Also, it was Newton who “was right”. Glocks or any other brand have nothing to do with nuclear physics.

    Reply

  • Mitch

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    I traded in a Taurus PT145 plus $120 for a new Glock 23 Gen4, and I definitely wouldn’t go back… I do miss the manual safety, as I have been used to that, but this is my first Glock, and I will stick to the brand based on my range experience…

    I have always wanted a Kimber carry, but am shy on the price

    Reply

  • brian

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    i feel sorry for anybody that is standing on the recieving end of any glock pistol , because it’s going to be about the last thing they will see on this earth

    Reply

    • Rick

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      You can say that about most any firearm. Duh.

      Reply

    • Anthony

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      I use and like Glocks. But statistically, 3 out of 4 persons that are shot with a handgun survive. With a Glock, it is true that you can more or less be sure that it will go bang when you need it to, but handguns in general aren’t that effective compared to long guns.

      Reply

    • B1GDAVE

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      Please state your source(s) of that 3 out of 4 survive statement…

      Reply

    • faultroy

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      Well, Big Dave, if you go by the number of police shootings and their poor shot placement, it’s more like 9 out of 10–LOL!!

      Reply

  • Bob-Florida

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    I shoot 4 Glocks: G35/3 in .40, G30/4 in .45, G19/4 in 9mm., G42/4 in .380.
    The .45 cal G30 Gen 4 is my favorite concealed carry gun (IWB), It has minimal recoil for a .45, and is very accurate-I use it in Action Pistol Shooting Competition. It easily conceals IWB with shirt tails out and sits very close to the body, draws fast, and is spot on accurate. Glock did this one especially right with the double recoil spring helping followup shot to be very fast. A few customizations help too.

    Reply

    • bob campbell

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      Sir,
      Shooting in Action Pistol Shooting is challenging! Firing the pistol you carry in this competition clearly gives you an edge in any situation. Sounds like you do something very few shooters actually do- accept the challenge to be all you can be.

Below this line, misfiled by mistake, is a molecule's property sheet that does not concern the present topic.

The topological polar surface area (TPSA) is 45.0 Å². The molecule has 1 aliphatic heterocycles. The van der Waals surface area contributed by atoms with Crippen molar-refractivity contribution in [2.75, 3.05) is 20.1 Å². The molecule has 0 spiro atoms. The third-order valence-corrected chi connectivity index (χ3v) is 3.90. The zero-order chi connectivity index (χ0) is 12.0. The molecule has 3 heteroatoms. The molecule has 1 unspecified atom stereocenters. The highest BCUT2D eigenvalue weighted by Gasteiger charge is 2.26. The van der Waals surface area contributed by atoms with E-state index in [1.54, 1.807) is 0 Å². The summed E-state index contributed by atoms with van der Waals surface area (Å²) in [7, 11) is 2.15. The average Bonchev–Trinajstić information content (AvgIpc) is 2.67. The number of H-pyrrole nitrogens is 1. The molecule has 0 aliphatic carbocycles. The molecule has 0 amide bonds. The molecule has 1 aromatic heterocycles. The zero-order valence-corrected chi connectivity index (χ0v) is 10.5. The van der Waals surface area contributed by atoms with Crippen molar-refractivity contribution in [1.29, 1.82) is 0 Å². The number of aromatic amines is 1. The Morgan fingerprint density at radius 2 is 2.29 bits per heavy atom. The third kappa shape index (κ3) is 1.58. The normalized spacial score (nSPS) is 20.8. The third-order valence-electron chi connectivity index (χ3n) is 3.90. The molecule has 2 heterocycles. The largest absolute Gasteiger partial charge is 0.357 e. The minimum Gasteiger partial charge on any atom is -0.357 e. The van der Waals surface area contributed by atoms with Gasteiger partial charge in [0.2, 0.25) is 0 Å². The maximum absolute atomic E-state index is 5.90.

Good shooting
      Bob Campbell

      Reply

  • Adam

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    I can think of several reasons to choose 9mm over .40.

    1) It’s easier on the budget, which encourages regular practice.
    2) It’s easier on the shooter, which both encourages regular practice and makes followup shots faster and easier.
    3) It’s easier on the gun, though this probably won’t matter for occasional or moderate shooters.

    Also, the early .40 cal Glocks (along with other maker’s pistols) had occasional problems with blown cases (and sometimes guns) due to insufficient chamber support. That’s long since been fixed, but that doesn’t mean it’s been forgotten about.

    Reply

  • Louis

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    I agree 100%, but I went to the next. I carry the Gen 4 G 22. I get a better purchase on the grip with it over the G 23. Shoots great. I have weak hands and wrists and I don’t find the recoil difficult at all. Accuracy is pretty good also.

    Reply

  • ss1

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    I prefer my Glock 20 Gen 4 and Glock 29 Gen 3. Both are 10mm. Both are more powerful than a 40sw if you buy the proper ammo, and I do.

    The 29 is concealable, and the 20 could be with the proper clothes and holster.

    NO THANKS to the model 23.

    Reply

    • bob campbell

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      SS1,
      Thanks for reading.
      Your choice of the 10mm reflects experience I am certain.
      The 10mm is a great cartridge. To each his own, and I agree
      on concealed carry.
      I believe the 10mm moves into deer killing capability inside of 50 yards, which makes the 10mm a go anywhere do anything handgun.

      Best,
      Bob

      Reply

    • Gunclub

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      I have loved the 10-mm since I started shooting it back in the mid 80’s. I am not recoil sensitive so in my G-20 I get 15 rnds of 650 FPS hitting my target especially when I use my 6″ barrel option.